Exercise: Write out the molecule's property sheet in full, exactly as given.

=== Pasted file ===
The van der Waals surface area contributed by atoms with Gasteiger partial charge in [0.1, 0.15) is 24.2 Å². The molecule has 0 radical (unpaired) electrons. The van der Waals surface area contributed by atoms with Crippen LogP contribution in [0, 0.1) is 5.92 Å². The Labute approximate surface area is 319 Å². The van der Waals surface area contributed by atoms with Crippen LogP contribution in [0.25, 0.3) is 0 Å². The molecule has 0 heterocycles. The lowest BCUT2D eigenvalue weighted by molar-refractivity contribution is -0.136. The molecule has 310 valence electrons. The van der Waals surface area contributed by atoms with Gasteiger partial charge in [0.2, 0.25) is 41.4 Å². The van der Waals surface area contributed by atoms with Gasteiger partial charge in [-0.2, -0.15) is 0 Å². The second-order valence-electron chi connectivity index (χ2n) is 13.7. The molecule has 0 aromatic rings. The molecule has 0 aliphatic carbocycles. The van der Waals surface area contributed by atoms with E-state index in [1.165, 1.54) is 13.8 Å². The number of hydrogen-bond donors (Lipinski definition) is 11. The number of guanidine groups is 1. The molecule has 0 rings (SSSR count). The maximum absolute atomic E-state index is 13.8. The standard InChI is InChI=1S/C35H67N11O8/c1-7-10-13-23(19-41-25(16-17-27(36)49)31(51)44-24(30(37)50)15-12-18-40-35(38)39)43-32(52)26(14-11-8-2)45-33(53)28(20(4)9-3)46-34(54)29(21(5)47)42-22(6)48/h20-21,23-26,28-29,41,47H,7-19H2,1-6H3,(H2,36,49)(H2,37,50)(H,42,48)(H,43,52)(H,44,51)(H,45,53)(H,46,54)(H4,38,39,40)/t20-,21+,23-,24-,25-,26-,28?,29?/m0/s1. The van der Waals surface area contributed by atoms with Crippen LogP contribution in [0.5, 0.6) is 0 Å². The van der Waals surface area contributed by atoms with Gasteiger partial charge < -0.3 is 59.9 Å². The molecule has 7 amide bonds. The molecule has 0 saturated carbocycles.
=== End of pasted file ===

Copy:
The van der Waals surface area contributed by atoms with Gasteiger partial charge in [0.1, 0.15) is 24.2 Å². The molecule has 0 radical (unpaired) electrons. The van der Waals surface area contributed by atoms with Crippen LogP contribution in [0, 0.1) is 5.92 Å². The Labute approximate surface area is 319 Å². The van der Waals surface area contributed by atoms with Crippen LogP contribution in [0.25, 0.3) is 0 Å². The molecule has 0 heterocycles. The lowest BCUT2D eigenvalue weighted by molar-refractivity contribution is -0.136. The molecule has 310 valence electrons. The van der Waals surface area contributed by atoms with Gasteiger partial charge in [0.2, 0.25) is 41.4 Å². The van der Waals surface area contributed by atoms with Gasteiger partial charge in [-0.2, -0.15) is 0 Å². The second-order valence-electron chi connectivity index (χ2n) is 13.7. The molecule has 0 aromatic rings. The molecule has 0 aliphatic carbocycles. The van der Waals surface area contributed by atoms with E-state index in [1.165, 1.54) is 13.8 Å². The number of hydrogen-bond donors (Lipinski definition) is 11. The number of guanidine groups is 1. The molecule has 0 rings (SSSR count). The maximum absolute atomic E-state index is 13.8. The standard InChI is InChI=1S/C35H67N11O8/c1-7-10-13-23(19-41-25(16-17-27(36)49)31(51)44-24(30(37)50)15-12-18-40-35(38)39)43-32(52)26(14-11-8-2)45-33(53)28(20(4)9-3)46-34(54)29(21(5)47)42-22(6)48/h20-21,23-26,28-29,41,47H,7-19H2,1-6H3,(H2,36,49)(H2,37,50)(H,42,48)(H,43,52)(H,44,51)(H,45,53)(H,46,54)(H4,38,39,40)/t20-,21+,23-,24-,25-,26-,28?,29?/m0/s1. The van der Waals surface area contributed by atoms with Crippen LogP contribution in [0.5, 0.6) is 0 Å². The van der Waals surface area contributed by atoms with Gasteiger partial charge < -0.3 is 59.9 Å². The molecule has 7 amide bonds. The molecule has 0 saturated carbocycles.